A Guide to Taking Care of Yourself

"The care you give to yourself is the care you give to your loved one," said a caregiver. Absolutely the easiest thing for someone to say and the hardest thing to accept is the advice to take care of yourself as a caregiver. It is often hard to see beyond the care tasks that await you each morning.

LGBT Caring Community Online Support Group

If you are Lesbian, Gay, Bisexual or Transgender and caring for someone with ongoing health problems…

You are not alone.

Family Caregiver Alliance’s online LGBT Caring Community Online Support Group connects you with others facing the day-to-day challenges of caregiving. If you’re assisting someone with Alzheimer’s, stroke, Parkinson’s, brain injury or other chronic health problem, you can get support from the convenience of your home.

Caregiving During a National Emergency

At times of emergency, such as the events of September 11 or Hurricane Katrina, there are so many things to process, one has trouble prioritizing and putting things in perspective. If you are caring for a loved one with dementia, you probably found your attention distracted and your emotions conflicted. Sometimes it was hard to concentrate on the daily things in life, sometimes it was reassuring to do mundane tasks. Often people feel out of control and insecure at times of crisis. Perhaps the suggestions below will help when times are unsettled —for any reason.

Alzheimer’s Disease and Caregiving


Alzheimer's disease (AD) is a condition that causes abnormal changes in the brain mainly affecting memory and other mental abilities. Alzheimer's is a disease, not a normal part of aging. Loss of memory is the usual first symptom. As the disease progresses, the loss of reasoning ability, language, decision-making ability, judgment and other critical skills make navigating day-to-day living impossible without help from others, most often a family member or friend. Sometimes, but not always, difficult changes in personality and behavior occur.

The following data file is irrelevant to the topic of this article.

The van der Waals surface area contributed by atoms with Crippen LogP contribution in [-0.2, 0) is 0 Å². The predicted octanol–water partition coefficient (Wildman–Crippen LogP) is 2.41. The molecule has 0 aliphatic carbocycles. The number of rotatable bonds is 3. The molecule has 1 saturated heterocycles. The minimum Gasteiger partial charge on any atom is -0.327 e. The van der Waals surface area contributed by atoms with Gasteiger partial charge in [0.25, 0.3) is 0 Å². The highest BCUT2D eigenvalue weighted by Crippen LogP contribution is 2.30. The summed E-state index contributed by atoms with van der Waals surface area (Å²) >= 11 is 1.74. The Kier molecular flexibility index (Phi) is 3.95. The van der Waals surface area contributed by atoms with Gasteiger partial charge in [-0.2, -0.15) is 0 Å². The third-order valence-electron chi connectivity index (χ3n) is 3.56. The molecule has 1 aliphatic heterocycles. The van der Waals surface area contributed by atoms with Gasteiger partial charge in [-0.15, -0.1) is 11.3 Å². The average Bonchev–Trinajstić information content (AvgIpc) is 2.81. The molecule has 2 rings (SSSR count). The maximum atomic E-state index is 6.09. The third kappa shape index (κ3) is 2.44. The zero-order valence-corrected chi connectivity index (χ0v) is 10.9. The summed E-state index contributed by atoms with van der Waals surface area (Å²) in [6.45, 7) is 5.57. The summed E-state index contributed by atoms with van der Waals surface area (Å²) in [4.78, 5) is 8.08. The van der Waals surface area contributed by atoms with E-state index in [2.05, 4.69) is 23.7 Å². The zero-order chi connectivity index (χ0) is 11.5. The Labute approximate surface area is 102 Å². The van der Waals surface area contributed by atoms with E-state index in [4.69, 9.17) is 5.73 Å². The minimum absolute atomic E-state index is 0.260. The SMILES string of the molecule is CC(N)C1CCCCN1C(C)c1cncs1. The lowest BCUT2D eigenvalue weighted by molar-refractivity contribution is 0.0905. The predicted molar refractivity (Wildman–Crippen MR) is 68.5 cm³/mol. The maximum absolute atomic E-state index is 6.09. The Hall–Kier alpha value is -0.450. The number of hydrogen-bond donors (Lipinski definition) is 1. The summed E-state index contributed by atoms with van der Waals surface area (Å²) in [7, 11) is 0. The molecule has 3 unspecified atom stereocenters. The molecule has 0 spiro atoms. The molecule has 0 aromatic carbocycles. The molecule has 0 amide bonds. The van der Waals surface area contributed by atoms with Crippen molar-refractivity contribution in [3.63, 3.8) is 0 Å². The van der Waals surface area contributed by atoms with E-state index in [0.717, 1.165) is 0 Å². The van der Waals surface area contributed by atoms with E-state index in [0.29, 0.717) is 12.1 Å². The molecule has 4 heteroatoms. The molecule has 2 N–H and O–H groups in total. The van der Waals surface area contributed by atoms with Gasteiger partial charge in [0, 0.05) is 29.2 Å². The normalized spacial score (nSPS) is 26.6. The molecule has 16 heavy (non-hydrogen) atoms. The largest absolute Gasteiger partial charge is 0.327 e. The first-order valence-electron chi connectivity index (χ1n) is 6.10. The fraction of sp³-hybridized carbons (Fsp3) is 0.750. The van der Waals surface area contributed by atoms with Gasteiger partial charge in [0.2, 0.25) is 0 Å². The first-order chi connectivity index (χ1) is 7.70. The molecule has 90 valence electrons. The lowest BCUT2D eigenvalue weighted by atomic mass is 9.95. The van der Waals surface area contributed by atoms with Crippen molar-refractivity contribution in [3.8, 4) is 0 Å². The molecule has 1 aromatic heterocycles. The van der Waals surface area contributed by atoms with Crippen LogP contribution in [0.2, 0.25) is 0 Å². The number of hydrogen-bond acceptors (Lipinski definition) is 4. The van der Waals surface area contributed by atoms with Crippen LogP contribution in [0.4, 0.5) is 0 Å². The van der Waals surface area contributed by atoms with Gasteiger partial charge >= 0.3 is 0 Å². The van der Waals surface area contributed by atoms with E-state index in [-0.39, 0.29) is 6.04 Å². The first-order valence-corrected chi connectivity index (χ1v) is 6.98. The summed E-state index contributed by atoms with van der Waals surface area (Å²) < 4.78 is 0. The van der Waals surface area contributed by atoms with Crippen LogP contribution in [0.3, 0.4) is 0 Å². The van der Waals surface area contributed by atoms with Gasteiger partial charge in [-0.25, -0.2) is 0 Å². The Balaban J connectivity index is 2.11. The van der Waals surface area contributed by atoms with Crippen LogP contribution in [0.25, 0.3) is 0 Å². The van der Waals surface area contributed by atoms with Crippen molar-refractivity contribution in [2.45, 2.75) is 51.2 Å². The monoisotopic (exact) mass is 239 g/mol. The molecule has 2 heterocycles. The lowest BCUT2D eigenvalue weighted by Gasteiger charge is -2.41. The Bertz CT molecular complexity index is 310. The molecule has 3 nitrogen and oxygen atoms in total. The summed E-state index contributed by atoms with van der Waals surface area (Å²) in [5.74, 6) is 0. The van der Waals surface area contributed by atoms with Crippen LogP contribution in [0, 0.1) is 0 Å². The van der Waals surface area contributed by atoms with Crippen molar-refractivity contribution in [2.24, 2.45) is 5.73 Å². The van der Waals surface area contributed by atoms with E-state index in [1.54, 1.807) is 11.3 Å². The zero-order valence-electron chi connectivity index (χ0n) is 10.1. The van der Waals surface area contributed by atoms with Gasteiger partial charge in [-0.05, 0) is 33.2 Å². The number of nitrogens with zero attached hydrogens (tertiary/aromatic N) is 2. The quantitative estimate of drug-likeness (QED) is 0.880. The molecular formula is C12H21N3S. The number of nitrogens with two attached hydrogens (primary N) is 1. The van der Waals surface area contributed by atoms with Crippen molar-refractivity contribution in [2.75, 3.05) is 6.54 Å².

Amyotrophic Lateral Sclerosis (ALS)

What is ALS?

Traumatic Brain Injury


Each year, an estimated 2.5 million people in the U.S. sustain a traumatic brain injury. The impact on their families and caregivers is immense. This fact sheet discusses traumatic brain injury (TBI) and its consequences, and provides information about the helpful resources available to families caring for a loved one affected by TBI.


Traumatic brain injury, also called brain injury or head injury, occurs when a blow or jolt to the head results in damage to the brain. TBIs range in severity from mild to severe.

Advanced Illness: Holding On and Letting Go


Our culture tells us that we should fight hard against age, illness and death: "Do not go gentle into that good night," Dylan Thomas wrote. And holding on to life, to our loved ones, is indeed a basic human instinct. However, as an illness advances, "raging against the dying of the light" often begins to cause undue suffering, and "letting go" may instead feel like the next stage.

Grief and Loss



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